How do you get people talking on an enterprise social network?

I presented this question, and an overly simplified answer last week on Twitter. I say it’s an overly simplified answer but really it’s not, it’s so perfectly expressed in as few words as it should take to tell someone how to use an enterprise social network.

Beyond the obvious purpose of an enterprise social network, I think the most important is for social learning. Clark Quinn says in his article titled Social First! that “When we’re facing a performance problem in the organization, our first resort should be to ask: would a social solution solve this?” and goes on to say “Social solutions basically suggest that we either tap into user-generated solutions, or reach out to people on the fly.”

So given that enterprise social networks are one of the most important resources in the modern workplace, why then are they not given more thought by most organizations?

They should be, and Learning & Development should be the driving force behind the choice and adoption of an enterprise social network. The most important question to ask while choosing an enterprise social network: “is this stupidly easy to use?”

I’d argue that SharePoint is by far the most popular solution to social networks in the enterprise. There are so many parts to SharePoint and it’s so very powerful, but doesn’t that just complicate things rather than simplify? When I see SharePoint, I’m not really excited to use it, in fact I’ll probably try an avoid it all-together.

Have You Used SharePoint?

It’s not a social enterprise solution, it’s the furthest thing from simple. SharePoint is incredibly powerful and does a number of things well, but even some IT folks have a hard time understanding it.

Sometimes too much power is a bad thing, it doesn’t cross over to the non-techie crowd very well.

An Analogical Distraction

Speaking in terms of mobile technology, Android and iOS are excellent examples of what too much power can do. Android is a great mobile operating system but it has run into significant troubles in complexity, from fragmentation to a confusing amount of options.

Every member of my family began at one point on an Android phone as their first smartphone, they were happy with all the features, they knew nothing else, unfortunately for me, I would constantly get questions.

Two years ago I switched to an iPhone, they soon followed as they look to me for guidance. Each one of them was amazed by the simplicity and ability to understand how to do things without needing to call tech support, me.

Sometimes I miss the power, freedom, and configurability of my Android device, but in the end, I love the freedom iOS gives me to not have to worry about my phone.

It’s really quite freeing, kind of like being addicted to a social network (hi Facebook) and having it run your day, constantly checking it. Once you decide to leave Facebook, as I did February 2012, you feel a weight off your shoulders, it no longer runs your life.

Well, my Android device no longer runs my life. I’m not constantly tweaking it, breaking it, then having to fix it, it would sometimes even break without me touching it, really, it did!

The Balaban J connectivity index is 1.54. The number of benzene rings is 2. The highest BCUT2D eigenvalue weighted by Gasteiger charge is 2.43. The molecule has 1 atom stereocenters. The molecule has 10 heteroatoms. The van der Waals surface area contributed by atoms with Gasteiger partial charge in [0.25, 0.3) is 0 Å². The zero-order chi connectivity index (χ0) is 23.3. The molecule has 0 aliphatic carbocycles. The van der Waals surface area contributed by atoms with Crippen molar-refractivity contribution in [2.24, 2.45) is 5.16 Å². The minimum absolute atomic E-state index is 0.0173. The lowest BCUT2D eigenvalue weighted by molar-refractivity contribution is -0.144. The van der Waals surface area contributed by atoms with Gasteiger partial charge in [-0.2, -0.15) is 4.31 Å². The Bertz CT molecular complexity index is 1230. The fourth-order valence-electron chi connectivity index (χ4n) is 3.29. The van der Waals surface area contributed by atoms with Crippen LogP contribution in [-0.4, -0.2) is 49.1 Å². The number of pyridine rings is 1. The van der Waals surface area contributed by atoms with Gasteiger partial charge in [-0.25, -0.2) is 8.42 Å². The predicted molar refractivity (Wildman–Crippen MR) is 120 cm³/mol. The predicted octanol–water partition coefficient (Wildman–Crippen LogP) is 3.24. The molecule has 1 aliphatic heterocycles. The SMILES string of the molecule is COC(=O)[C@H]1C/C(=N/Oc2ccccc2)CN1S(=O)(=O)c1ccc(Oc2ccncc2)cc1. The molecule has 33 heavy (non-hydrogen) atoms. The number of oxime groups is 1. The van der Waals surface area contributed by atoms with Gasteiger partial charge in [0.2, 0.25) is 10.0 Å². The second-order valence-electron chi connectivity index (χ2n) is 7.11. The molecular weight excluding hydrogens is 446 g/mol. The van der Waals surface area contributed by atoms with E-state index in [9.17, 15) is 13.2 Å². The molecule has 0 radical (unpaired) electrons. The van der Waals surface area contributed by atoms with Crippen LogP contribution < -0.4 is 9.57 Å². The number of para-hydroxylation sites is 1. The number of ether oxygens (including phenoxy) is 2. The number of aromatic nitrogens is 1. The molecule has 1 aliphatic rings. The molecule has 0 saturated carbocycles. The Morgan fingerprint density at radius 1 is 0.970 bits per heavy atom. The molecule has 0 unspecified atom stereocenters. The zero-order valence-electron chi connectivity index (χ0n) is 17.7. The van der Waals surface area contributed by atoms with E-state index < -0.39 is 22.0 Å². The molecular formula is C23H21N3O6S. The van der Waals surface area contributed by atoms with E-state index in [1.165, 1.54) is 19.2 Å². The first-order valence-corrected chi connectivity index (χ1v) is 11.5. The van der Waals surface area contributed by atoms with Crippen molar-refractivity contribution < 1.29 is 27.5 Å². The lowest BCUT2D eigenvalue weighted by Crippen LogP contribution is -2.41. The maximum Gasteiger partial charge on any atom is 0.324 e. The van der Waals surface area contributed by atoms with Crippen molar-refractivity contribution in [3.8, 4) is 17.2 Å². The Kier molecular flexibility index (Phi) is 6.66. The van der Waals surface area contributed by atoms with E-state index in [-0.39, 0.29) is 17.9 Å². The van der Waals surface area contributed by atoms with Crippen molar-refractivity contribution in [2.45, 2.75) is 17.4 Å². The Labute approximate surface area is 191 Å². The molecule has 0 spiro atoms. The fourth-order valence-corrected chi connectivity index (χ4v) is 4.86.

My iPhone is there in my pocket when I want it and it’s guaranteed to work, I never have to tweak it, clean it, or anything. I can have my 172 apps (as of this writing) on it without issue and enjoy them at my leisure, they always work.

Back To The Show

How does this all relate back to SharePoint? I’d say SharePoint is much like Android in my story. It’s extremely powerful and can be configured to no end, the features are amazing, and it can do anything.

That’s great, for the super-techie crowd whose main focus might be tweaking it, unfortunately that’s a minority, the majority wants to only use their phone. I once saw myself in that group but no longer associate with it, I demand simple, clean, and a very low learning curve. SharePoint doesn’t provide any of this.

Last time I tried sharing a file with someone in my organization, all the options regarding versioning, security, etc. were mind numbing. Trying to have a discussion on SharePoint? Good luck, you’re bombarded with so many options and configurations it’s liable to make you sick.

But enough about SharePoint, the point of this post is not to put down SharePoint. It’s an amazing product and has its purpose, that purpose just isn’t to encourage people to talk in an enterprise social network.

How do you get people to use a enterprise social network? Make it stupidly easy to use!

How Do You Get People To Talk?

I wish I knew the whole answer to this question, I don’t. I’m also sure nobody has the answer because it’s so different from organization to organization.

The one thing I do know is that the first thing we have to do is make it stupidly easy to use.

Somebody who only knows the absolute basics of computers should be able to sit down, explained in one line about where to get to it and what it is, then be able to run with it.

Can you meet that challenge?

It has to be so easy to use that my dad can use it, and that says a lot.

I know this doesn’t guarantee the enterprise social network will be used, unfortunately it probably doesn’t. There would have to be a tremendous change management effort to get employees to change their behavior and use it.

How do you create that sharing mentality rather than the hoarder mentality?

Nobody will want to use it though, no matter how hard you try to convince them how awesome you think it is unless it is absolutely stupidly easy to use.

So what software have you seen that can make on the promise to make it stupidly easy to use?

Any  social enterprise networks anybody has seen that are stupidly easy to use? I’d love to hear about stories from your enterprise social network, both successes and failures.

Please join the discussion below or feel free to Tweet me @technkl.